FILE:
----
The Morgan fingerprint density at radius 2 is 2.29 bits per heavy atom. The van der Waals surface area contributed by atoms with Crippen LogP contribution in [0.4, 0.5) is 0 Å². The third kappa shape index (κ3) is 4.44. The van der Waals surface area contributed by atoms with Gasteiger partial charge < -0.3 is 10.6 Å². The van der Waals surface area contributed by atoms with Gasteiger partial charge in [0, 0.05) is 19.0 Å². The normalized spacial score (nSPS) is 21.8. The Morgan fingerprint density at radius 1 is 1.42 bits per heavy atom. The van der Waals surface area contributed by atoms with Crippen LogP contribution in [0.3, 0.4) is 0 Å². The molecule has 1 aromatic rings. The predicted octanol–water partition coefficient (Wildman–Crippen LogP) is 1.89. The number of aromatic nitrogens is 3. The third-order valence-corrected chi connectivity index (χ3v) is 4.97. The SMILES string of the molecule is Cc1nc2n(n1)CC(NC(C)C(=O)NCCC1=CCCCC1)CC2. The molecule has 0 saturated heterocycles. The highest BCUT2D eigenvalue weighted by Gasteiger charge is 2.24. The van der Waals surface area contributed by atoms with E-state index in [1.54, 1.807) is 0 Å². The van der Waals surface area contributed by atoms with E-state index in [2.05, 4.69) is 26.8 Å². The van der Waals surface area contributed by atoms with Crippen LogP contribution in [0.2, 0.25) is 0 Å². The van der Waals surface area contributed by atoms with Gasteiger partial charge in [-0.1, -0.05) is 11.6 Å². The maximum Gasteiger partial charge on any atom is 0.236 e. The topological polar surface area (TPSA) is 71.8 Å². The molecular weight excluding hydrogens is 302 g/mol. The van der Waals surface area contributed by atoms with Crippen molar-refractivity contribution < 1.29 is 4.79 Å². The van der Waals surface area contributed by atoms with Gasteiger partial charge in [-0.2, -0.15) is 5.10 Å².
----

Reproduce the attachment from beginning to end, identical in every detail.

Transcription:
The Morgan fingerprint density at radius 2 is 2.29 bits per heavy atom. The van der Waals surface area contributed by atoms with Crippen LogP contribution in [0.4, 0.5) is 0 Å². The third kappa shape index (κ3) is 4.44. The van der Waals surface area contributed by atoms with Gasteiger partial charge < -0.3 is 10.6 Å². The van der Waals surface area contributed by atoms with Gasteiger partial charge in [0, 0.05) is 19.0 Å². The normalized spacial score (nSPS) is 21.8. The Morgan fingerprint density at radius 1 is 1.42 bits per heavy atom. The van der Waals surface area contributed by atoms with Crippen LogP contribution in [0.3, 0.4) is 0 Å². The molecule has 1 aromatic rings. The predicted octanol–water partition coefficient (Wildman–Crippen LogP) is 1.89. The number of aromatic nitrogens is 3. The third-order valence-corrected chi connectivity index (χ3v) is 4.97. The SMILES string of the molecule is Cc1nc2n(n1)CC(NC(C)C(=O)NCCC1=CCCCC1)CC2. The molecule has 0 saturated heterocycles. The highest BCUT2D eigenvalue weighted by Gasteiger charge is 2.24. The van der Waals surface area contributed by atoms with E-state index in [1.54, 1.807) is 0 Å². The van der Waals surface area contributed by atoms with E-state index in [2.05, 4.69) is 26.8 Å². The van der Waals surface area contributed by atoms with Crippen LogP contribution in [0.2, 0.25) is 0 Å². The van der Waals surface area contributed by atoms with Gasteiger partial charge in [-0.1, -0.05) is 11.6 Å². The maximum Gasteiger partial charge on any atom is 0.236 e. The topological polar surface area (TPSA) is 71.8 Å². The molecular weight excluding hydrogens is 302 g/mol. The van der Waals surface area contributed by atoms with Crippen molar-refractivity contribution < 1.29 is 4.79 Å². The van der Waals surface area contributed by atoms with Gasteiger partial charge in [-0.2, -0.15) is 5.10 Å².